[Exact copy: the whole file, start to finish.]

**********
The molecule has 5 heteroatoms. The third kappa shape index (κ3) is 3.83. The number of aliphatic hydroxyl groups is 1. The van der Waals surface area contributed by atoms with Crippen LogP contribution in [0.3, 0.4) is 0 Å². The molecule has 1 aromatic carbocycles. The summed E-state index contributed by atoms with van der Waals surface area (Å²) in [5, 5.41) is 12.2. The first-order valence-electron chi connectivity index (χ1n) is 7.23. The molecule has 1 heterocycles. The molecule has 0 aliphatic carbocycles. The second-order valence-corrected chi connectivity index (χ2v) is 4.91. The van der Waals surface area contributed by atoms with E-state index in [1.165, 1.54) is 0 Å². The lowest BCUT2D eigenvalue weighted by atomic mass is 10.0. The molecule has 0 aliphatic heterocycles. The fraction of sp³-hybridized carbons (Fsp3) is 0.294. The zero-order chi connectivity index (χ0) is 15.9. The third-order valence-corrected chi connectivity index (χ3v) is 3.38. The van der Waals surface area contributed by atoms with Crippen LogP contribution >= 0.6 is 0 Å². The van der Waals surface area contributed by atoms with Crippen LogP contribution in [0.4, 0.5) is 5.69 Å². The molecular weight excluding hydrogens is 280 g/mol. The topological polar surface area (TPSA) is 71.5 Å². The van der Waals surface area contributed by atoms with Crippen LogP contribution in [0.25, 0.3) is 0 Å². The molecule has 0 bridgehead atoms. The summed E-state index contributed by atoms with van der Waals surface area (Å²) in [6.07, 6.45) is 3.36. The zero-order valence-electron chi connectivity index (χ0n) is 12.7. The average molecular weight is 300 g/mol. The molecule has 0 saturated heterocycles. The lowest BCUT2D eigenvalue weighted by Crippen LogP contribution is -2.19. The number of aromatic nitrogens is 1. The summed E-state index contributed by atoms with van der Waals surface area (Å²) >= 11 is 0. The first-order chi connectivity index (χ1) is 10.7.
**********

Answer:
The molecule has 5 heteroatoms. The third kappa shape index (κ3) is 3.83. The number of aliphatic hydroxyl groups is 1. The van der Waals surface area contributed by atoms with Crippen LogP contribution in [0.3, 0.4) is 0 Å². The molecule has 1 aromatic carbocycles. The summed E-state index contributed by atoms with van der Waals surface area (Å²) in [5, 5.41) is 12.2. The first-order valence-electron chi connectivity index (χ1n) is 7.23. The molecule has 1 heterocycles. The molecule has 0 aliphatic carbocycles. The second-order valence-corrected chi connectivity index (χ2v) is 4.91. The van der Waals surface area contributed by atoms with E-state index in [1.165, 1.54) is 0 Å². The lowest BCUT2D eigenvalue weighted by atomic mass is 10.0. The molecule has 0 aliphatic heterocycles. The fraction of sp³-hybridized carbons (Fsp3) is 0.294. The zero-order chi connectivity index (χ0) is 15.9. The third-order valence-corrected chi connectivity index (χ3v) is 3.38. The van der Waals surface area contributed by atoms with Crippen LogP contribution >= 0.6 is 0 Å². The van der Waals surface area contributed by atoms with Crippen LogP contribution in [0.4, 0.5) is 5.69 Å². The molecular weight excluding hydrogens is 280 g/mol. The topological polar surface area (TPSA) is 71.5 Å². The van der Waals surface area contributed by atoms with Crippen LogP contribution in [0.25, 0.3) is 0 Å². The molecule has 0 bridgehead atoms. The summed E-state index contributed by atoms with van der Waals surface area (Å²) in [6.07, 6.45) is 3.36. The zero-order valence-electron chi connectivity index (χ0n) is 12.7. The average molecular weight is 300 g/mol. The molecule has 0 saturated heterocycles. The lowest BCUT2D eigenvalue weighted by Crippen LogP contribution is -2.19. The number of aromatic nitrogens is 1. The summed E-state index contributed by atoms with van der Waals surface area (Å²) >= 11 is 0. The first-order chi connectivity index (χ1) is 10.7.